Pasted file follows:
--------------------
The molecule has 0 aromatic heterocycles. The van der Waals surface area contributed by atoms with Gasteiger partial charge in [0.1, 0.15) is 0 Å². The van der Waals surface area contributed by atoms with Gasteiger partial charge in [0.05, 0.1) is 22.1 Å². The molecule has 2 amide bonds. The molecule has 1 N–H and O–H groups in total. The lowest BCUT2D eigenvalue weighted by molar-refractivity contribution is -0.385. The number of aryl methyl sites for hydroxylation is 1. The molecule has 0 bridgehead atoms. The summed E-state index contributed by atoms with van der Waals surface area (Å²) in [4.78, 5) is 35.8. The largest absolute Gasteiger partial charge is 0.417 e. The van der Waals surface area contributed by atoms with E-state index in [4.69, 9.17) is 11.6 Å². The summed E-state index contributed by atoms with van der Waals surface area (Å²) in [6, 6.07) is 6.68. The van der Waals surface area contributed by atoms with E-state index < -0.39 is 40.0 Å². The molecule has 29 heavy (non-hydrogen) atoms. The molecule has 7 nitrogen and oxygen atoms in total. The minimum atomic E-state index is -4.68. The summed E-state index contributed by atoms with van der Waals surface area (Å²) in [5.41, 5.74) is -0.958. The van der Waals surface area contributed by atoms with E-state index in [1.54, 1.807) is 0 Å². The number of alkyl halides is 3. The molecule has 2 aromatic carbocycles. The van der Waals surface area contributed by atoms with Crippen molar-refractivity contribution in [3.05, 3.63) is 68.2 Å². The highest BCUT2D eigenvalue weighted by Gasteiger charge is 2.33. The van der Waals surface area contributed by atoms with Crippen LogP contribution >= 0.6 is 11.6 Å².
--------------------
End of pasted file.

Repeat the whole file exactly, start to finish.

The molecule has 0 aromatic heterocycles. The van der Waals surface area contributed by atoms with Gasteiger partial charge in [0.1, 0.15) is 0 Å². The van der Waals surface area contributed by atoms with Gasteiger partial charge in [0.05, 0.1) is 22.1 Å². The molecule has 2 amide bonds. The molecule has 1 N–H and O–H groups in total. The lowest BCUT2D eigenvalue weighted by molar-refractivity contribution is -0.385. The number of aryl methyl sites for hydroxylation is 1. The molecule has 0 bridgehead atoms. The summed E-state index contributed by atoms with van der Waals surface area (Å²) in [4.78, 5) is 35.8. The largest absolute Gasteiger partial charge is 0.417 e. The van der Waals surface area contributed by atoms with E-state index in [4.69, 9.17) is 11.6 Å². The summed E-state index contributed by atoms with van der Waals surface area (Å²) in [6, 6.07) is 6.68. The van der Waals surface area contributed by atoms with E-state index < -0.39 is 40.0 Å². The molecule has 29 heavy (non-hydrogen) atoms. The molecule has 7 nitrogen and oxygen atoms in total. The minimum atomic E-state index is -4.68. The summed E-state index contributed by atoms with van der Waals surface area (Å²) in [5.41, 5.74) is -0.958. The van der Waals surface area contributed by atoms with E-state index in [1.54, 1.807) is 0 Å². The number of alkyl halides is 3. The molecule has 2 aromatic carbocycles. The van der Waals surface area contributed by atoms with Crippen molar-refractivity contribution in [3.05, 3.63) is 68.2 Å². The highest BCUT2D eigenvalue weighted by Gasteiger charge is 2.33. The van der Waals surface area contributed by atoms with Crippen LogP contribution >= 0.6 is 11.6 Å².